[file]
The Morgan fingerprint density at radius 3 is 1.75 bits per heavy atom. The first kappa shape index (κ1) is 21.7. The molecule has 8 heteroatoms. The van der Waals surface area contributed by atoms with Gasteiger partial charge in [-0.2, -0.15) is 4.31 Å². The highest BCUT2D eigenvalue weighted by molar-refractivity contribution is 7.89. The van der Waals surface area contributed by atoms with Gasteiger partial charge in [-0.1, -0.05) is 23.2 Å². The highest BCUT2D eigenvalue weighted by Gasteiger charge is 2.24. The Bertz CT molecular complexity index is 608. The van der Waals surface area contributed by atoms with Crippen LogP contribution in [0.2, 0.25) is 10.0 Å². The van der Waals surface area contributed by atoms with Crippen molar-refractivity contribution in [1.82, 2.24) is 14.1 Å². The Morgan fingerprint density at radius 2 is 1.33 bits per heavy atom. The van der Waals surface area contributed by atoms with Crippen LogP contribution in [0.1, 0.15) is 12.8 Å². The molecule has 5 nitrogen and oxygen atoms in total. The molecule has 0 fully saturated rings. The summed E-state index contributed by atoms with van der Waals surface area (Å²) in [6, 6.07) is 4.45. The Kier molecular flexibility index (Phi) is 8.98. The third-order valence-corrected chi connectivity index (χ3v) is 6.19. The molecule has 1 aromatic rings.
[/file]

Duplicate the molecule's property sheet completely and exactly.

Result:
The Morgan fingerprint density at radius 3 is 1.75 bits per heavy atom. The first kappa shape index (κ1) is 21.7. The molecule has 8 heteroatoms. The van der Waals surface area contributed by atoms with Gasteiger partial charge in [-0.2, -0.15) is 4.31 Å². The highest BCUT2D eigenvalue weighted by molar-refractivity contribution is 7.89. The van der Waals surface area contributed by atoms with Gasteiger partial charge in [-0.1, -0.05) is 23.2 Å². The highest BCUT2D eigenvalue weighted by Gasteiger charge is 2.24. The Bertz CT molecular complexity index is 608. The van der Waals surface area contributed by atoms with Crippen LogP contribution in [0.2, 0.25) is 10.0 Å². The van der Waals surface area contributed by atoms with Crippen molar-refractivity contribution in [1.82, 2.24) is 14.1 Å². The Morgan fingerprint density at radius 2 is 1.33 bits per heavy atom. The van der Waals surface area contributed by atoms with Crippen LogP contribution in [0.1, 0.15) is 12.8 Å². The molecule has 5 nitrogen and oxygen atoms in total. The molecule has 0 fully saturated rings. The summed E-state index contributed by atoms with van der Waals surface area (Å²) in [6, 6.07) is 4.45. The Kier molecular flexibility index (Phi) is 8.98. The third-order valence-corrected chi connectivity index (χ3v) is 6.19. The molecule has 1 aromatic rings.